Justia Legal Ethics Opinion Summaries

Articles Posted in Supreme Court of Ohio
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Century Negotiations, Inc. engaged in the unauthorized practice of law by conducting debt-settlement negotiations on behalf of Ohio consumers, as charged by the Ohio State Bar Association.The Board found that Century Negotiations engaged in the unauthorized practice of law by conducting debt-settlement negotiations for more than 3,000 Ohio customers. The Board concluded that no civil penalty was warranted because the company, inter alia, agreed not to engage in the unauthorized practice of law in the future. The Supreme Court adopted the Board’s findings and recommendation and issued an injunction prohibiting Century Negotiations from engaging in further conduct that constitutes the practice of law in Ohio. View "Ohio State Bar Ass’n v. Century Negotiations, Inc." on Justia Law

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Home Advocate Trustees, LLC (HAT) engaged in the unauthorized practice of law by providing legal counsel to Ohio residents whose Ohio real property was in foreclosure, as charged in a complaint by the Ohio State Bar Association.A panel of the Board of Commissioners on the Unauthorized Practice of law granted default judgment against HAT and recommended that the Supreme Court issue an injunction prohibiting HAT from engaging in further acts of the unauthorized practice of law and impose a civil penalty. The Board adopted the panel’s findings and recommendation. The Supreme Court adopted the Board’s findings of fact and determination that HAT engaged in the unauthorized practice of law, adopted the Board’s recommendation that an injunction prohibiting HAT from attempting to represent the legal interests of others performing legal services in Ohio, and agreed that HAT’s conduct warranted the imposition of civil penalties. View "Ohio State Bar Ass'n v. Home Advocate Trustees, L.L.C." on Justia Law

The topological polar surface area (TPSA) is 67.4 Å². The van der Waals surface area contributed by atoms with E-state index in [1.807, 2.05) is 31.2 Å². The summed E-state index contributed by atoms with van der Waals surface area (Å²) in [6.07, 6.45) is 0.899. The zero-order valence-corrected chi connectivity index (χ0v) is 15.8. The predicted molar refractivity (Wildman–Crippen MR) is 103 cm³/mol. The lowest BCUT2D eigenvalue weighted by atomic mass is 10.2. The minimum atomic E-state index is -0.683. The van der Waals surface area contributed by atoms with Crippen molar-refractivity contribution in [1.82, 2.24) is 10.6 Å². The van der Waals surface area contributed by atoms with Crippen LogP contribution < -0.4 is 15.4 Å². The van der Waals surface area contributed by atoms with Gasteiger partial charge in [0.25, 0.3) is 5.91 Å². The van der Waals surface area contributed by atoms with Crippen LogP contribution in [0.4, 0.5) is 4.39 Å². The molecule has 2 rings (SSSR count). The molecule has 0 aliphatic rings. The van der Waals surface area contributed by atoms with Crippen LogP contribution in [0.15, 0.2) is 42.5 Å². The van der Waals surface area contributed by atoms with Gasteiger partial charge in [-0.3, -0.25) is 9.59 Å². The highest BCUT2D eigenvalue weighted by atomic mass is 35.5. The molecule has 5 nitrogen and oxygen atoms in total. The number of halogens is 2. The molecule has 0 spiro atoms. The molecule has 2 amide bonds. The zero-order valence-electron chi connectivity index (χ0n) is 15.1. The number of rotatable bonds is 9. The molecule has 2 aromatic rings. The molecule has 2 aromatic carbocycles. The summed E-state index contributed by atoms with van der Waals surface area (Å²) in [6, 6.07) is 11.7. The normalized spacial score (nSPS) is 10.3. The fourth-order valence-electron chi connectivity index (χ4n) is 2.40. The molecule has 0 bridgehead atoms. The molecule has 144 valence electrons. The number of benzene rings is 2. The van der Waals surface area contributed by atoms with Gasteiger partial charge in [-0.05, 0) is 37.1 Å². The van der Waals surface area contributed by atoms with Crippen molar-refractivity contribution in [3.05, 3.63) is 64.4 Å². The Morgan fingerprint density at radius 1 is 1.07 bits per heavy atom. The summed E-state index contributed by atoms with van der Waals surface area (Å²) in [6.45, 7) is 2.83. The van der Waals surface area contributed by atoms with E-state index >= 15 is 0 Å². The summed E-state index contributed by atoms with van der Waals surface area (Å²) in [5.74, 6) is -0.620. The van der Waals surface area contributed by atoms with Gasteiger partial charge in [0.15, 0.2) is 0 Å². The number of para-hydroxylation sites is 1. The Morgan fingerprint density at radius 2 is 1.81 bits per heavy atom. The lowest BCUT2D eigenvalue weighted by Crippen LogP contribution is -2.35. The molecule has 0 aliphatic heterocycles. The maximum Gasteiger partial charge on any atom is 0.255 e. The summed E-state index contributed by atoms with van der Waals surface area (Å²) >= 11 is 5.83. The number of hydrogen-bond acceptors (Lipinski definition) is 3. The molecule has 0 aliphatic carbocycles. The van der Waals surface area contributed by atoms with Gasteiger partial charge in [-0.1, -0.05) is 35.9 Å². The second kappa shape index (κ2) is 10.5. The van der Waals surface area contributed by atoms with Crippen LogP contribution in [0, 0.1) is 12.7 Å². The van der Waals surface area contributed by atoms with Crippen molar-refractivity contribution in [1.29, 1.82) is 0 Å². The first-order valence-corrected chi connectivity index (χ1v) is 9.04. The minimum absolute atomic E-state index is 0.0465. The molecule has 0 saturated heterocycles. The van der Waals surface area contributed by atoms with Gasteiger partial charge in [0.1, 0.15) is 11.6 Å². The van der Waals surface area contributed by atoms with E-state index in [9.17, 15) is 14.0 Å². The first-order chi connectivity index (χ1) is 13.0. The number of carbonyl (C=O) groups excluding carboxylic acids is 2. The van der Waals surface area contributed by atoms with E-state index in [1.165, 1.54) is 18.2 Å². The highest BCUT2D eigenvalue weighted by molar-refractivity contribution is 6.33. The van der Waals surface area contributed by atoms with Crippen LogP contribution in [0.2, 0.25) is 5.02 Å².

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The Supreme Court granted a peremptory writ of prohibition to halt an action for an assignment for the benefit of a disbarred attorney’s creditors (the ABC action) pending before a Hamilton County probate judge. In 2004, nineteen judgment creditors filed a lawsuit alleging that the attorney at issue had stolen millions of dollars in settlement funds while representing them. A Kentucky trial court ruled that the attorney was jointly and severally liable for $42 million. The court of appeals affirmed. In 2013, the Kentucky Supreme Court permanently disbarred the attorney for his conduct in the underlying representation. In 2015, a Boone County circuit court judge ordered the attorney to transfer his beneficial interest in a company, which were held in trust for the purpose of winding up operations, to the creditors. The attorney did not transfer the shares to the creditors, and the shares were later transferred. The Supreme Court granted the creditors’ motion for a peremptory writ of prohibition barring further proceedings in the ABC action, holding that the necessary elements for a writ of prohibition to issue were all present in this case. View "State ex rel. McGirr v. Winkler" on Justia Law